Little Book of Leadership Development
Beyond planning, organizing, and controlling, a manager’s job routinely requires teaching and helping employees make sense of their role in the organization, increase their technical proficiency, and behave in an ethical and trustworthy manner. It also requires motivating peak performance and inspiring a commitment to personal growth. In today’s complex and fast-changing business climate, managers at all levels are increasingly called on to be leadership development facilitators.
“Leadership development is not something that primarily occurs in the classroom,” note two leading experts on the topic, Scott J. Allen and Mitchell Kusy. “It occurs on the job—on the fly—each and every day.” With THE LITTLE BOOK OF LEADERSHIP DEVELOPMENT: 50 Ways to Bring Out the Leader in Every Employee (AMACOM; May 10, 2011; $19.95 Hardcover), Allen and Kusy provide busy managers valueable guidance for cultivating leadership in others. Drawing on their experience consultants and trainers, the coauthors offer a concise, manager-friendly facilitator’s guide—a guide to teaching, helping, motivating, and inspiring employees to excel as both leaders and valuable contributors.
As I type this blog I am flying to New Orleans for a midyear retreat with the Association of Leadership Educators (ALE) Board. Upon reflection, I started thinking about three organizations/associations that have truly made a difference in my career, my network and each have fueled my passion for leadership development. If you have not done so, each of these organizations deserves a look and are worthy of membership/involvement.
1. The Association of Leadership Educators (ALE) has an annual conference which offers a number of opportunities for leadership educators to gather, present their latest work and network. Attendance is usually about 150 so the conference provides an intimate space for building relationships and connecting with colleagues. Of course ALE also offers opportunities to sit on committees and serve in leadership roles. In addition to the conference, the association publishes the Journal of Leadership Education (JOLE) which is an academic, online journal featuring articles by Susan Komives, Barry Posner, David Day and other thought leaders.
2. The International Leadership Association (ILA) was my first “home.” I have been a member for almost a decade and like ALE, have a network of friends and colleagues from across the glob because of my involvement. Like ALE, the ILA has an annual conference that usually attracts about 800-1000. Attendees are scholars, practitioners and students doing work in any number of sectors. There are a number of Member Interest Groups as well. Every two years, ILA hosts its conference outside the United States (we will be in Montreal in 2013). Likewise, there are topical conferences held across the Globe (e.g., New Zealand, Germany, etc.). There are a number of ways to become involved in ILA based on your passions.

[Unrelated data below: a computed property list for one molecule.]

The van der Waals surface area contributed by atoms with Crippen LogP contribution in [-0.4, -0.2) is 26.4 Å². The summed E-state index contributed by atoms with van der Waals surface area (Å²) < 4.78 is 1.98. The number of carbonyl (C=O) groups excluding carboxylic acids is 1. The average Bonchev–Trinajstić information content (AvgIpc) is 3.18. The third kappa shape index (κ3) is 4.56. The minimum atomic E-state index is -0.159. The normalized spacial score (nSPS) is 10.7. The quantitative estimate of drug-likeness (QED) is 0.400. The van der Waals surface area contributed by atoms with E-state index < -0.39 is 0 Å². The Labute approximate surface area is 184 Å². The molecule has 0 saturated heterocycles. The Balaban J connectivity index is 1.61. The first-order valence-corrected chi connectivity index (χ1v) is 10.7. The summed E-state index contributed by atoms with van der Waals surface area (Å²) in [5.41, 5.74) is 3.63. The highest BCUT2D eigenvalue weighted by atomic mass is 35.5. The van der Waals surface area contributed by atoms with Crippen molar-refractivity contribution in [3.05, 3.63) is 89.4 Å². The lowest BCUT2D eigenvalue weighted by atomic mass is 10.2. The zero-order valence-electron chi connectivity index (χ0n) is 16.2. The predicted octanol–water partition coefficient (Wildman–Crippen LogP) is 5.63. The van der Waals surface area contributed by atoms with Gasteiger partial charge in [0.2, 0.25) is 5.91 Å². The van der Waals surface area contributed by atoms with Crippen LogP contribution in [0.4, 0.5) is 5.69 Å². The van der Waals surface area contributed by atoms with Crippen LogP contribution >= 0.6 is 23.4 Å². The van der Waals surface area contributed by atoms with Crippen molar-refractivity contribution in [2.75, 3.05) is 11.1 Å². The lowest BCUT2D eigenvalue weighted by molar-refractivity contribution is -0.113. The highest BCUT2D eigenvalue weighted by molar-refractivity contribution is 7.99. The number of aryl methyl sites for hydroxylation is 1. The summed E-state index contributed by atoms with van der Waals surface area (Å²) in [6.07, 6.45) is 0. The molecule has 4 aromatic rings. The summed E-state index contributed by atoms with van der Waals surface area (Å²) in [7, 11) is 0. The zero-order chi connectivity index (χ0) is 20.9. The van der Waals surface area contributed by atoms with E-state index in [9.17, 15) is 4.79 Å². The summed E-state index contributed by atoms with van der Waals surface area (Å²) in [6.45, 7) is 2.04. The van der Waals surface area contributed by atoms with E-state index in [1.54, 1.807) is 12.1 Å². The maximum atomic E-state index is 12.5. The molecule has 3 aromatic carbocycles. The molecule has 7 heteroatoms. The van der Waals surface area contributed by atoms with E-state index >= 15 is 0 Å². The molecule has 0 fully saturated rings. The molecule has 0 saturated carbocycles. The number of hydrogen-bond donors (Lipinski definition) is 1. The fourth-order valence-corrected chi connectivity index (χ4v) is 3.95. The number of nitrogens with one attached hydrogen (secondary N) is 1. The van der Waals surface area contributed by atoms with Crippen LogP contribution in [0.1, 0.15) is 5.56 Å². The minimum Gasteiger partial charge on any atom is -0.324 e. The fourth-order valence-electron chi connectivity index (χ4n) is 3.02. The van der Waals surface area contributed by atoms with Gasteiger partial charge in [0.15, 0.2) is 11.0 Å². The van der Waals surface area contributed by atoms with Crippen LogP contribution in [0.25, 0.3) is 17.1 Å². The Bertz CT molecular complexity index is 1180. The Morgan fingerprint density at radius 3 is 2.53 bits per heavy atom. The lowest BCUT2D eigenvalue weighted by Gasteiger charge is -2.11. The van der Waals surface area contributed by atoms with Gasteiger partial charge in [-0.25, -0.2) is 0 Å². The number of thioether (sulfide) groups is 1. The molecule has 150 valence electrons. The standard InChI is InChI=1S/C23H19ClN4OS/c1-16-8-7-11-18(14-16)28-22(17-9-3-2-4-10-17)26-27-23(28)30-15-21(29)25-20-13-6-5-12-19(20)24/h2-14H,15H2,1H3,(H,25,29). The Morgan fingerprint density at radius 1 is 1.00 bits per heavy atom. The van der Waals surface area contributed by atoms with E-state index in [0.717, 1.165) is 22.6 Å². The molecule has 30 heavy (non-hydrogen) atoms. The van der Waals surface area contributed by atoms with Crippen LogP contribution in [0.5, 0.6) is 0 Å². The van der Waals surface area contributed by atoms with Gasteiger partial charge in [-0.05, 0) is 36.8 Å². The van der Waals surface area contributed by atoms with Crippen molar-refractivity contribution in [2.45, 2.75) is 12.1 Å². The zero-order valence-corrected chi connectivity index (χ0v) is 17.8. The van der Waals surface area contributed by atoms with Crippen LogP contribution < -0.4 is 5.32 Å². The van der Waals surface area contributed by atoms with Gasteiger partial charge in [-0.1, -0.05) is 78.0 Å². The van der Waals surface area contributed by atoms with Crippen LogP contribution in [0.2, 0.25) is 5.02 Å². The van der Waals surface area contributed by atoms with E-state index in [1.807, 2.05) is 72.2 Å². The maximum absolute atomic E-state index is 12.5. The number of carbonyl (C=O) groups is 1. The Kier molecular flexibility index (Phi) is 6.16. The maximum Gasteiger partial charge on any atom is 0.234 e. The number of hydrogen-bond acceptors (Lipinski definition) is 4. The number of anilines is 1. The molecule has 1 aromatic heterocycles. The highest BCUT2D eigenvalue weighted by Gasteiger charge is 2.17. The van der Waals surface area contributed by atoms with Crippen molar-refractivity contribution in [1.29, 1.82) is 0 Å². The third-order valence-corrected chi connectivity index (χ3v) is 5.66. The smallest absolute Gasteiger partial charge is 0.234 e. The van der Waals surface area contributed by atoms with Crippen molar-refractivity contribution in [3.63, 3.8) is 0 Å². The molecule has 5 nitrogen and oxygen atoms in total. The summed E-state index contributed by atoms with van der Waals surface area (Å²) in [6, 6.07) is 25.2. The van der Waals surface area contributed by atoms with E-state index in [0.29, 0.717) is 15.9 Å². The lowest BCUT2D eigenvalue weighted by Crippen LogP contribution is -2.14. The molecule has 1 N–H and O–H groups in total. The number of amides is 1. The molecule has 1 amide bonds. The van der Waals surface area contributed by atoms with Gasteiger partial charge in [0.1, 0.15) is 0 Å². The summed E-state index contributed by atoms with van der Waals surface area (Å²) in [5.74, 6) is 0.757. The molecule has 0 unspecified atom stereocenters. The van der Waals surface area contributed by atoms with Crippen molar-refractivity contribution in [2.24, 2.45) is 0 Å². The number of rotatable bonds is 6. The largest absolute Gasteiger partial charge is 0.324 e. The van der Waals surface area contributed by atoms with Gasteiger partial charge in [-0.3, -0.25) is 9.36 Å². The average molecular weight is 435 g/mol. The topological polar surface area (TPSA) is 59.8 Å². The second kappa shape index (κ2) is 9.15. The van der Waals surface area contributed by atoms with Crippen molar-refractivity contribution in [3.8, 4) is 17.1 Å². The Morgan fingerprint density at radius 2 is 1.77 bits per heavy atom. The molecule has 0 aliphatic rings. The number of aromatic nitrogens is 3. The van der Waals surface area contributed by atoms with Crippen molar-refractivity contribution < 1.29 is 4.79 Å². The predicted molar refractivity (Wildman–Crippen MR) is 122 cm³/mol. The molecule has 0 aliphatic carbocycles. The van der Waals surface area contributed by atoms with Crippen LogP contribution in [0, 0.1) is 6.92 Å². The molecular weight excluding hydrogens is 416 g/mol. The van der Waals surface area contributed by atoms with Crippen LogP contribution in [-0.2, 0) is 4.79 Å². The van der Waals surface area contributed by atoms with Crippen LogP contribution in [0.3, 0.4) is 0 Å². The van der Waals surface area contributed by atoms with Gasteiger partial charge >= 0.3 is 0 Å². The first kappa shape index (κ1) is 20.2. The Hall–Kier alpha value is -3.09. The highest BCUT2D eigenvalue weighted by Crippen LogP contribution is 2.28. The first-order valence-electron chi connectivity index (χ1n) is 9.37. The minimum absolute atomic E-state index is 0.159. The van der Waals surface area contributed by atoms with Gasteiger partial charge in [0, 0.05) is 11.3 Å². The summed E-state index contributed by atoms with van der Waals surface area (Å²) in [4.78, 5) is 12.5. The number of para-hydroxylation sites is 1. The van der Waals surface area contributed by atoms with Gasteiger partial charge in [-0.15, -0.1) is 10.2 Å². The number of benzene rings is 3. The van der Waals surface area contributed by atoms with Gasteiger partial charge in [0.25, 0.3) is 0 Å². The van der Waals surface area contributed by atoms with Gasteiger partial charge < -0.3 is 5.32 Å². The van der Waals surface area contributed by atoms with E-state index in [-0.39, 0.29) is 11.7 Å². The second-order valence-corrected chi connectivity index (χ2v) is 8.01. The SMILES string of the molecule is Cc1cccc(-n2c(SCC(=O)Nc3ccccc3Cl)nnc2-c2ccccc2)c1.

3. LeaderShape is an organization that challenges students to develop a vision and lead with integrity. Not an association per se, LeaderShape is a stand along 7 day Institute that pairs students with faculty mentors. However, the organization is a network among the lead facilitators. There is an affinity among leads and again, the opportunity to build relationships with influential individuals in the field is ever present. Here is how you could get involved. (This is how Marcy and I met!)
So What, Now What – If you are already involved in one of these organizations, great. Now get more involved and take on a leadership role. It’s the quickest way to build relationships and make a difference. If you have not explored one or two of these associations, please make it a priority. I promise you will have a wonderful experience and develop your knowledge, skills and abilities.
What organizations have I missed? What would you suggest our readers explore in more detail? – SJA
Leaders NOT Managers?
Posted by scott in Deep Thoughts Monday, 17 December 2012 12:31 No Comments